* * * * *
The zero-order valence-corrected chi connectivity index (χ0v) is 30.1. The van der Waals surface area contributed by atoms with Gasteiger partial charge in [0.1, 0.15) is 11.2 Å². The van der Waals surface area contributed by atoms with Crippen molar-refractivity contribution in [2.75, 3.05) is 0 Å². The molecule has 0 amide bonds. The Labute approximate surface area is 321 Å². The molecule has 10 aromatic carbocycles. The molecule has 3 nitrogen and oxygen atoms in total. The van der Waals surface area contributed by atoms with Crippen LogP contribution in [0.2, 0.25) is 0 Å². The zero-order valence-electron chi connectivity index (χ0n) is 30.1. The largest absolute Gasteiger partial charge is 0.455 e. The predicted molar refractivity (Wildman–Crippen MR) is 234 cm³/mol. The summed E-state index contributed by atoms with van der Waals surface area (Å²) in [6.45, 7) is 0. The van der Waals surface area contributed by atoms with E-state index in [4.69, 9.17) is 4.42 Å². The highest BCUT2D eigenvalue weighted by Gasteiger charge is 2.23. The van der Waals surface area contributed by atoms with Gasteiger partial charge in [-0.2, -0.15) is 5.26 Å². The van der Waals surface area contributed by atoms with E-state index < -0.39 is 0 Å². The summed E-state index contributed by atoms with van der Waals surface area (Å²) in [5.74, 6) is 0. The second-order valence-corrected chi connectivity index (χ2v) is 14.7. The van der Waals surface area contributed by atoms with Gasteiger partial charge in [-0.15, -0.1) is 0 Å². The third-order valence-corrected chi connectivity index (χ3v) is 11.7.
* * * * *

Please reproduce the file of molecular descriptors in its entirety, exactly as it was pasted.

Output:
The zero-order valence-corrected chi connectivity index (χ0v) is 30.1. The van der Waals surface area contributed by atoms with Gasteiger partial charge in [0.1, 0.15) is 11.2 Å². The van der Waals surface area contributed by atoms with Crippen molar-refractivity contribution in [2.75, 3.05) is 0 Å². The molecule has 0 amide bonds. The Labute approximate surface area is 321 Å². The molecule has 10 aromatic carbocycles. The molecule has 3 nitrogen and oxygen atoms in total. The van der Waals surface area contributed by atoms with Crippen LogP contribution in [0.2, 0.25) is 0 Å². The zero-order valence-electron chi connectivity index (χ0n) is 30.1. The largest absolute Gasteiger partial charge is 0.455 e. The predicted molar refractivity (Wildman–Crippen MR) is 234 cm³/mol. The summed E-state index contributed by atoms with van der Waals surface area (Å²) in [6.45, 7) is 0. The van der Waals surface area contributed by atoms with E-state index in [4.69, 9.17) is 4.42 Å². The highest BCUT2D eigenvalue weighted by Gasteiger charge is 2.23. The van der Waals surface area contributed by atoms with Gasteiger partial charge in [-0.2, -0.15) is 5.26 Å². The van der Waals surface area contributed by atoms with E-state index < -0.39 is 0 Å². The summed E-state index contributed by atoms with van der Waals surface area (Å²) in [5.74, 6) is 0. The second-order valence-corrected chi connectivity index (χ2v) is 14.7. The van der Waals surface area contributed by atoms with Gasteiger partial charge in [-0.15, -0.1) is 0 Å². The third-order valence-corrected chi connectivity index (χ3v) is 11.7.